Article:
Colonization is just a game, it’s not a real history lesson and it’s not a remotely realistic portrayal of the period. Not only does it ignore slavery, its presentation of the native Americans is woeful. For starters, it presents them as essentially identical whereas in reality they were distinct civilisations. The Caribbean tribes were primitive and friendly; the Great Plains tribes had a loose societal structure but were an effective military force if provoked; the Incas were advanced city-dwellers and the Aztecs were both advanced and as brutally imperialistic as the Europeans (it’s often forgotten that when the Spanish conquered the Aztec capital they were backed by native American troops keen to join anyone who would rid them of their oppressors). Playing Colonization none of these distinctions are visible: Aztecs are just Sioux with different-shaped “town” icons.

    Despite all that, it’s fun. If you know the period well its limitations grate (why can’t we play the Incas and have a shot at pushing the Spanish back to their galleons?) but, at the end of the day, it’s just a game and it’s fun in its own way. I’ll gladly call it a entertaining strategy game and a travesty of history in the same way I’ll call GTA a fun videogame but a appalling approximation of how the real world works or ought to work.

    • The native tribes are as “essentially identical” as the europeans are. Their differing bonus’ and AI models lead to markedly different interactions in exactly the same way that the algorithmic bonus’ of the different european nations lead to different play styles. Certainly even an ardent minmaxer would think twice about taking on the Sioux.

      Certainly it’d be great to see more history in there (things like the Seven years war being much more influential) as much as it would to be able to play with history (push the spanish back into the sea etc.) and as mentioned above it really should have slavery. But one of the more effective things in the game (something it shares with Alpha Centauri) is that you see each of the differing models in the game, no matter which one you choose. I’m usually the English or Dutch and whether I like it or not the Spanish will be there and behaving in their usual bloodthirsty fashion, you could argue that this lets me feel unwarrantedly good about still being a colonial opressor, and you’d likely be right but there’s something about the consistency of factional behaviour that almost feels RTS and ‘epic’.

  3. Locke /

    Slave trade is included in the game but I believe the developers really didn’t want to offend people by making one of the worst violations of human rights beneficial to the player and make it a centre theme in the game (for example, using the game mechanics it would be difficult to justify giving up slavery, wheras slavery in civ4 incurs unhappiness (not present in colonization) once a nation discovers emancipation). So therefore by including the offer of either supporting slavery (raw goods bonus) or emancipation (ideological bonus) Colonization offers an interesting choice to the player that I dont think is meant as a thought provoking desicion, more of a gameplay mechanic. I dont think the purpose of having the choice of adopting slavery is to make the player feel guilty, rather simply to complement what the other does not. Raw goods can be obtained by ideological bonuses. Raw goods could also be sold to purchase specialists to create these ideological bonuses. Also Natives possess a unit (native) that is able to settle new cities and the natives also have basically the same features as the europeans barring historical differences (such as natives trading with europe would be historically inaccurate, as would natives possessing technology the match the europeans).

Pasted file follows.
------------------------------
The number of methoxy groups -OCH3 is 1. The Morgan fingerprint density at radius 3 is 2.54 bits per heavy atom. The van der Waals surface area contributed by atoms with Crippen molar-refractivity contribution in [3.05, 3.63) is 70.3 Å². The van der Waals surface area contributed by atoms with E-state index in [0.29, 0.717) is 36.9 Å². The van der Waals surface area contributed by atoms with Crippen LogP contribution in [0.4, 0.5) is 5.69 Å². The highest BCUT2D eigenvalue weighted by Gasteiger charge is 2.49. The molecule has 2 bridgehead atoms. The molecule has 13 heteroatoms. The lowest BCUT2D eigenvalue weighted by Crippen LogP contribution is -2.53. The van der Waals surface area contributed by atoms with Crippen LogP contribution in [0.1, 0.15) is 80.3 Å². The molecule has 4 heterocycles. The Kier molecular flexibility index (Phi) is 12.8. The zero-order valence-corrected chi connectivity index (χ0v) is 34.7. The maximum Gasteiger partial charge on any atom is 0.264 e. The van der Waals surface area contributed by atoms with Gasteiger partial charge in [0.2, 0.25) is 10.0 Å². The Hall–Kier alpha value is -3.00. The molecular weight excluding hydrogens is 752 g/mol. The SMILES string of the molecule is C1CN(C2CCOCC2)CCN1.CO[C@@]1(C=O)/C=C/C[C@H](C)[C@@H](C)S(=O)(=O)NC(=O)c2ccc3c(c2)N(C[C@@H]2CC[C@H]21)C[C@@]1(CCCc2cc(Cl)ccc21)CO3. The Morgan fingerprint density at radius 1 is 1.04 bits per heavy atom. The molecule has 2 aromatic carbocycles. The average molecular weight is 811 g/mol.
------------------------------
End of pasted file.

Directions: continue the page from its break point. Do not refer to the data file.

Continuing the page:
Altogether I thought this game was rather enjoyable and I also liked the idea of consequences to actions, such as selling the natives guns would ensure rich trade but would bring a new and more powerful unit into play for that nation. That also sortof balances out the idea that you can “take advantage of the natives” as doing so with the most lucrative resources (guns/horses) actually works against you if you choose not to pursue friendly diplomacy. The only thing natives seem to lack in is that they are unable to produce technologically advanced goods such as guns and tools, which is entirely fair and historically accurate as native tribes in the americas had no metal working or smelting technology so their resources for tools consisted of wood, stone and bone.

  4. T.Chicken /

    I think why they didn’t put slavery in the game, I think it will be annoying for gamers having too much slave (land ranout) and unable to free or free but difficult (Free Black during colonial time face discrimination).
    P.s- Native American Converts have penalty in manufacturing (like Making booze, rolling cigars and making coats), do you think it is because of racist employers

  5. A small correction:

    On declaring independence from their host, nations in the 2008 Colonization were given two options, each with distinct bonuses: slavery, or emancipation.

    But yes, of course it would have been better had the game included the full shebang of triangular trade., and deeper options in terms interactions with Africa, African leaders, etc.